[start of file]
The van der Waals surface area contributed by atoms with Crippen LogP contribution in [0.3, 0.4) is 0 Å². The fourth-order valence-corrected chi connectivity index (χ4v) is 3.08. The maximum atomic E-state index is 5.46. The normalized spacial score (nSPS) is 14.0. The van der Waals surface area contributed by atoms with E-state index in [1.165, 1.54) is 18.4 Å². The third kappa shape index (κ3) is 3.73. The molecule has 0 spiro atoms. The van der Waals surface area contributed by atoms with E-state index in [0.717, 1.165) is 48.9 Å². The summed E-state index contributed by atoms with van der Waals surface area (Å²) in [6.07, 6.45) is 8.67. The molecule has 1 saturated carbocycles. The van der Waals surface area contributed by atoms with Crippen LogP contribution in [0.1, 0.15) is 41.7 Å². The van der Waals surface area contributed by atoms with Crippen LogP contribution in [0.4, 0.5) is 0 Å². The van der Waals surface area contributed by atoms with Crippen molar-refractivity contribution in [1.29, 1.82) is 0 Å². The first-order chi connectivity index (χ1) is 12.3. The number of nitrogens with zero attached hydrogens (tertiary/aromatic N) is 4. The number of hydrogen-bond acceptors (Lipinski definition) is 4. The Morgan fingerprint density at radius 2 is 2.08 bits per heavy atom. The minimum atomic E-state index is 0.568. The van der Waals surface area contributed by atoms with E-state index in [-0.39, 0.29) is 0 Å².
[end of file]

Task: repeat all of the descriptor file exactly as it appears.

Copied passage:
The van der Waals surface area contributed by atoms with Crippen LogP contribution in [0.3, 0.4) is 0 Å². The fourth-order valence-corrected chi connectivity index (χ4v) is 3.08. The maximum atomic E-state index is 5.46. The normalized spacial score (nSPS) is 14.0. The van der Waals surface area contributed by atoms with E-state index in [1.165, 1.54) is 18.4 Å². The third kappa shape index (κ3) is 3.73. The molecule has 0 spiro atoms. The van der Waals surface area contributed by atoms with E-state index in [0.717, 1.165) is 48.9 Å². The summed E-state index contributed by atoms with van der Waals surface area (Å²) in [6.07, 6.45) is 8.67. The molecule has 1 saturated carbocycles. The van der Waals surface area contributed by atoms with Crippen LogP contribution in [0.1, 0.15) is 41.7 Å². The van der Waals surface area contributed by atoms with Crippen LogP contribution in [0.4, 0.5) is 0 Å². The van der Waals surface area contributed by atoms with Crippen molar-refractivity contribution in [1.29, 1.82) is 0 Å². The first-order chi connectivity index (χ1) is 12.3. The number of nitrogens with zero attached hydrogens (tertiary/aromatic N) is 4. The number of hydrogen-bond acceptors (Lipinski definition) is 4. The Morgan fingerprint density at radius 2 is 2.08 bits per heavy atom. The minimum atomic E-state index is 0.568. The van der Waals surface area contributed by atoms with E-state index in [-0.39, 0.29) is 0 Å².